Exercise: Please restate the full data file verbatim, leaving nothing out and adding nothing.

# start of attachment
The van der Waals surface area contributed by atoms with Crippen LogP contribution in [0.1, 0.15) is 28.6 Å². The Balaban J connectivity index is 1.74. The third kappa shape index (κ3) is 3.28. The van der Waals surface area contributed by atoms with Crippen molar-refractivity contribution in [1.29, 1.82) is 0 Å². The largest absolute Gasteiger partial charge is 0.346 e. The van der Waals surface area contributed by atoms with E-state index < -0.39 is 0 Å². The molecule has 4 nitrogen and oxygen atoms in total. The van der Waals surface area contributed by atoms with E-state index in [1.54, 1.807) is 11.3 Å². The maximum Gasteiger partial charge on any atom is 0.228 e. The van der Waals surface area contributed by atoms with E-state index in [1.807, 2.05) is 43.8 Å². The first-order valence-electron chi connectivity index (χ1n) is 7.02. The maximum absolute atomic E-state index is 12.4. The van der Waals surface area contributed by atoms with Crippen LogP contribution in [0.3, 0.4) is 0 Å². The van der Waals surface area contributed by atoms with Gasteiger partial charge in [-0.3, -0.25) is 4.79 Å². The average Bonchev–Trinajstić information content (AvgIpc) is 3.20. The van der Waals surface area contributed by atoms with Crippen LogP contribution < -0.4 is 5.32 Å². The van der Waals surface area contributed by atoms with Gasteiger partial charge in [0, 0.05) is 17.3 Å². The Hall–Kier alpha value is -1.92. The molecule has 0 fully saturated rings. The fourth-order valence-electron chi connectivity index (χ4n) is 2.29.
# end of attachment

The van der Waals surface area contributed by atoms with Crippen LogP contribution in [0.1, 0.15) is 28.6 Å². The Balaban J connectivity index is 1.74. The third kappa shape index (κ3) is 3.28. The van der Waals surface area contributed by atoms with Crippen molar-refractivity contribution in [1.29, 1.82) is 0 Å². The largest absolute Gasteiger partial charge is 0.346 e. The van der Waals surface area contributed by atoms with E-state index < -0.39 is 0 Å². The molecule has 4 nitrogen and oxygen atoms in total. The van der Waals surface area contributed by atoms with E-state index in [1.54, 1.807) is 11.3 Å². The maximum Gasteiger partial charge on any atom is 0.228 e. The van der Waals surface area contributed by atoms with E-state index in [1.807, 2.05) is 43.8 Å². The first-order valence-electron chi connectivity index (χ1n) is 7.02. The maximum absolute atomic E-state index is 12.4. The van der Waals surface area contributed by atoms with Crippen LogP contribution in [0.3, 0.4) is 0 Å². The van der Waals surface area contributed by atoms with Gasteiger partial charge in [-0.3, -0.25) is 4.79 Å². The average Bonchev–Trinajstić information content (AvgIpc) is 3.20. The van der Waals surface area contributed by atoms with Crippen LogP contribution < -0.4 is 5.32 Å². The van der Waals surface area contributed by atoms with Gasteiger partial charge in [0, 0.05) is 17.3 Å². The Hall–Kier alpha value is -1.92. The molecule has 0 fully saturated rings. The fourth-order valence-electron chi connectivity index (χ4n) is 2.29.